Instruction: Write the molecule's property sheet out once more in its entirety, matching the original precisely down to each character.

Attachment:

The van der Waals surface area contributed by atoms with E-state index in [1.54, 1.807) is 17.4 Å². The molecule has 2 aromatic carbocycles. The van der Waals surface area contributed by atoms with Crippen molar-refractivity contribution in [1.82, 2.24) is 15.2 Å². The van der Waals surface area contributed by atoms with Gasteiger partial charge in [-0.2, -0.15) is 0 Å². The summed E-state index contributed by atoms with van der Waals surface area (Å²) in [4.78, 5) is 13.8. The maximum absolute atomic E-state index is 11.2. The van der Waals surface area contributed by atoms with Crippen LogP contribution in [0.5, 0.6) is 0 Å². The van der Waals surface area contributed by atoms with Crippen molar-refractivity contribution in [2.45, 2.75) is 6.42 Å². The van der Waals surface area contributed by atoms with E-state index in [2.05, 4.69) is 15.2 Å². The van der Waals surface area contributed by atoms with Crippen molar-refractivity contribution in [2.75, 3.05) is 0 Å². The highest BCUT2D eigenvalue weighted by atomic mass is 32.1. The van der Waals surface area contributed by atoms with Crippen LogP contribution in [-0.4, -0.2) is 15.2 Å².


The van der Waals surface area contributed by atoms with E-state index in [1.54, 1.807) is 17.4 Å². The molecule has 2 aromatic carbocycles. The van der Waals surface area contributed by atoms with Crippen molar-refractivity contribution in [1.82, 2.24) is 15.2 Å². The van der Waals surface area contributed by atoms with Gasteiger partial charge in [-0.2, -0.15) is 0 Å². The summed E-state index contributed by atoms with van der Waals surface area (Å²) in [4.78, 5) is 13.8. The maximum absolute atomic E-state index is 11.2. The van der Waals surface area contributed by atoms with Crippen LogP contribution in [0.5, 0.6) is 0 Å². The van der Waals surface area contributed by atoms with Crippen molar-refractivity contribution in [2.45, 2.75) is 6.42 Å². The van der Waals surface area contributed by atoms with E-state index in [2.05, 4.69) is 15.2 Å². The van der Waals surface area contributed by atoms with Crippen molar-refractivity contribution in [2.75, 3.05) is 0 Å². The highest BCUT2D eigenvalue weighted by atomic mass is 32.1. The van der Waals surface area contributed by atoms with Crippen LogP contribution in [-0.4, -0.2) is 15.2 Å².